What to expect from a Brookes Bell Sharp End course.
The views and opinions expressed here are solely those of the original author or contributor. These views and opinions do not necessarily represent those of the UK P&I Club.
The Brookes Bell Sharp End course is a highly esteemed and eagerly awaited trip for those in the shipping industry. With promises of exciting new knowledge, the chance to get up close and personal with a ship and of course some time to get to know your fellow attendees.
Each course will follow a different agenda depending on who/what is available at the time of your stay and given the nature of the industry this can be subject to last minute changes.
A typical agenda might look something like this:
Arrive Monday evening.
Pick up from hotel 9am Tuesday Morning
Intro to Brookes Bell
Talk on Fire investigation (Brookes Bell office)
Lairside Maritime Centre
Dinner and drinks
Pick up from hotel 9am Wednesday morning
Talk on naval architecture (Brookes Bell office)
Talk on liquefaction (Brookes Bell office)
All talks are given by an expert in that field, making sure you get the best knowledge on the topic at hand. Audience interaction is encouraged and the presentations include some real case material to bring it all to life.
The fire talk showed how little time it takes for a fire to spread and how a small bin fire in the crew cabins can fast become something much more sinister.
The naval architecture talk proved that having a visual representation of an incident can not only help you figure the situation out yourself but also prove your point should the matter land in court, as there is the potential that not everyone involved will have a technical background and a reconstruction can therefore be an extremely useful tool.
And lastly the liquefaction talk proving the importance of pre-loading checks and again how quickly things can turn sour.
These topics are not only useful from a claims handling standpoint but also from a loss prevention angle, giving attendees the knowledge to advise their customers appropriately.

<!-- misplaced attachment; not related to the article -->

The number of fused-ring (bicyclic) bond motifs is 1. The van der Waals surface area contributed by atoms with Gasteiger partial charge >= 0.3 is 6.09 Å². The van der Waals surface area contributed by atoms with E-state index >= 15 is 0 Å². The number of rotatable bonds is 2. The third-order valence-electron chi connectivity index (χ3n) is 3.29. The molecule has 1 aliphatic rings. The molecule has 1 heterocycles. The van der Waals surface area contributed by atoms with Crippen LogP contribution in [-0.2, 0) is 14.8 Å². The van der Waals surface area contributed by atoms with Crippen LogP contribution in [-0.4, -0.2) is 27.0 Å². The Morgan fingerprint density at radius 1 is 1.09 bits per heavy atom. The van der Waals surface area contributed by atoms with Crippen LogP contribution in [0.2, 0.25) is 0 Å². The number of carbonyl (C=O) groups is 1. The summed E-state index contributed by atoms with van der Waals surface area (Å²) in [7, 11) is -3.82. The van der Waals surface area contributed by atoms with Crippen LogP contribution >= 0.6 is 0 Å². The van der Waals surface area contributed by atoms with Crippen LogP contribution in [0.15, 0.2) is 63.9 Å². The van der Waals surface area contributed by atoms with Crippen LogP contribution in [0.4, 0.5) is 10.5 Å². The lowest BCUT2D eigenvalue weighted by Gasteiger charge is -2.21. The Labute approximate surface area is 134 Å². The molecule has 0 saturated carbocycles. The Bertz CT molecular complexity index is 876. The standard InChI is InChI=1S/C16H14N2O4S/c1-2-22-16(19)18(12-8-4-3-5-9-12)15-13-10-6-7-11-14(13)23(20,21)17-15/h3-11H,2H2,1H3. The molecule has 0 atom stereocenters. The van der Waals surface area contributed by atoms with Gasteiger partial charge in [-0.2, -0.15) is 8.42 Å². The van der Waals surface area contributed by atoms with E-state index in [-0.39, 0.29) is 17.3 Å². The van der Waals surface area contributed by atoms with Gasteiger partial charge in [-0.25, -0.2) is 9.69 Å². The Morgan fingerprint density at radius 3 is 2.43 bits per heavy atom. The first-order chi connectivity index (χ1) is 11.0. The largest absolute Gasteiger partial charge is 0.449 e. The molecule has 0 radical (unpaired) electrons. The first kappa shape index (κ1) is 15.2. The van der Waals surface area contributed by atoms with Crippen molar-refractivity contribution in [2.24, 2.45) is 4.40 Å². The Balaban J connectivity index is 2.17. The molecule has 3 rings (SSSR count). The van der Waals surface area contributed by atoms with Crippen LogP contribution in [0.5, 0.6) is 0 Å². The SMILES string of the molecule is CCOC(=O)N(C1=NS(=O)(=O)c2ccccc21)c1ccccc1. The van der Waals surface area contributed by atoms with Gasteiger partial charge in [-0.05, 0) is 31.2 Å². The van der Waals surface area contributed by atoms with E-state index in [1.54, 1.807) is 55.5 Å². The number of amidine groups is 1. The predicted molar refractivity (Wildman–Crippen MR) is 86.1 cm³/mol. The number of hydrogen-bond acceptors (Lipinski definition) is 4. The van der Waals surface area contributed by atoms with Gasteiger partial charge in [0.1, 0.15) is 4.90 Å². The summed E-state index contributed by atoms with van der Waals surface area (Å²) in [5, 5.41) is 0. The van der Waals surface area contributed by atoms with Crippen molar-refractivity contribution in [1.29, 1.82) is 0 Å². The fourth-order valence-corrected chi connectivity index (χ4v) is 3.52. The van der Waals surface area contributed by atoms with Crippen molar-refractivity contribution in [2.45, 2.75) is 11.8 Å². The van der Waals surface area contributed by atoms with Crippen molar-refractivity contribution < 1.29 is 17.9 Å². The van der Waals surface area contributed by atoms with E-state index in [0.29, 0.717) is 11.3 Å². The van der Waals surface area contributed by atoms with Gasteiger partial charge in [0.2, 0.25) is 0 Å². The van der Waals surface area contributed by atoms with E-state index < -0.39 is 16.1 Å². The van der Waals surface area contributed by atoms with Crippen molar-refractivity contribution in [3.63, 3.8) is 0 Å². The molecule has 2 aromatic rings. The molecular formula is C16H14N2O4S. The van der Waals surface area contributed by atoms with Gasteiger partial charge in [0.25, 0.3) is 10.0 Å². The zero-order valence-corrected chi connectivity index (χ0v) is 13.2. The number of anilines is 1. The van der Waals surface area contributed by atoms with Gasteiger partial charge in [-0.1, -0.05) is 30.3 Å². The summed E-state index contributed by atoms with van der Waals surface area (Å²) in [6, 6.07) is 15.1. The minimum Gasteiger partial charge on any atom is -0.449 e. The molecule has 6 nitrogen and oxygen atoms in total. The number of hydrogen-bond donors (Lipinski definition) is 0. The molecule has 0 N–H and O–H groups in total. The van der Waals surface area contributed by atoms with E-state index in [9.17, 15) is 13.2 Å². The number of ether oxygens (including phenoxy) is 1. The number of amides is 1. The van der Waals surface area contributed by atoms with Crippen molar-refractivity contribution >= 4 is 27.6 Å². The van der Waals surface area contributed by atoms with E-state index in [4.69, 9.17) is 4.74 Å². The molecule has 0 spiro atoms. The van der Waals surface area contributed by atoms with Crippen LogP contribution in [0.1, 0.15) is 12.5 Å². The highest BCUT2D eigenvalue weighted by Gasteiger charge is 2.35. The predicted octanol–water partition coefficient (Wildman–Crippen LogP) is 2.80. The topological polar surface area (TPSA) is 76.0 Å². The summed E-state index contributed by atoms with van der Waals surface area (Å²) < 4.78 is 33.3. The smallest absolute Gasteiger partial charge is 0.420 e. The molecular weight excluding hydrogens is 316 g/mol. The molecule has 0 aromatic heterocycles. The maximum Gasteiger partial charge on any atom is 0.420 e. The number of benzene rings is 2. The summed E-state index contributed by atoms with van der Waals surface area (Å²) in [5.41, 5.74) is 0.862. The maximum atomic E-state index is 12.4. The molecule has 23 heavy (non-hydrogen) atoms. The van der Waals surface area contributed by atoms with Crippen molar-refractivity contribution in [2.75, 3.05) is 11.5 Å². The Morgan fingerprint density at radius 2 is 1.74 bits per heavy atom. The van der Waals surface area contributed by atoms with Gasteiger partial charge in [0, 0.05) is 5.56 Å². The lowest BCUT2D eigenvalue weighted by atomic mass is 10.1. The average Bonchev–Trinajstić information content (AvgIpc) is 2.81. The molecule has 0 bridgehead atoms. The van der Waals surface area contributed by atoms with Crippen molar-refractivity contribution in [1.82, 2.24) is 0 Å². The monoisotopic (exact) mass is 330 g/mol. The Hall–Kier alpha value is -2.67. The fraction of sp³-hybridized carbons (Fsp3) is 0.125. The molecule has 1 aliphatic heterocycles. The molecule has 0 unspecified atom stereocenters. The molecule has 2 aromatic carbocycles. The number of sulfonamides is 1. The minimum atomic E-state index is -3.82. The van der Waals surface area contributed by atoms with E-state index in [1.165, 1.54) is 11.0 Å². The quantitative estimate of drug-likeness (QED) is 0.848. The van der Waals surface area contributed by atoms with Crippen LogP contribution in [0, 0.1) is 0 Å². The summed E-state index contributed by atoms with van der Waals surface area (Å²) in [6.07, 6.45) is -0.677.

Ship visits are a big part of the trip and for a lot of people, the first time they have ever seen a ship up close, let alone been on board one. Your experience will understandably be different depending on the type of vessel you get on the day. However, most visits will include a trip to the engine room (hottest place on earth) and the bridge (where the decision making happens). You will learn how the ship operates, who’s in charge of what and also about the cargo being carried.
When visiting a coal carrier it was explained that the cargo is self-igniting and subsequently the holds are fitted with Co2 extinguishing equipment.
Alternatively when visiting a tanker, safety precautions were heightened. All electronics must be tested before acceptance on board in case of sparks igniting the cargo and ending in complete disaster (phones were therefore kept in the van). It was explained how samples are taken and how safety measures are around every corner in order to prevent issues with this sensitive cargo.
And if you thought seeing a vessel in the water was impressive, wait till you go to a drydock! Seeing the entirety of a ship and standing at the very bottom will blow you away. Information on how a dry dock works (ie how to get these giant ships in and out safely) and what kind of work is done to them whilst there, is explained.
Lastly, the most talked about part of the trip… the simulator!
At Lairside Martime Centre you get to put your figurative sea legs on and walk the walk as the captain of a ship. You not only get to plot your voyage the old fashioned way (with a hard copy map, a special ruler and a compass). Once you’ve wrapped your head around this you will then be taken to use your new found knowledge; converting what you learned into the 21st century version of a map - the radar.
Navigating your route on these simulators really shows how complicated the process can be and gives you a much better understanding of how ships are operated in real life. The slightest of adjustments can make the biggest impact.
It can therefore be seen that the course is extremely beneficial, not only to those new to the industry but also those with little to no sea going experience. It’s the perfect chance to expand your knowledge and get to know what it’s like on the other side of the desk – out in the thick of it.
Seeing the picture from all angles allows you to gain a better understanding of your member’s position and as a result enables you to provide greater assistance. It’s also a good networking experience, allowing you to form relationships with others in the industry who you may work with in the future.
You may also be interested in:
From Steamships to Greenships.
The focus of the shipping industry when it comes to protecting the environment has, for the most part, been on preventing the unintentional discharge of oil and other noxious pollutants into the sea, whilst vessel emissions have been a much less prominent but, many would argue, no less important issue.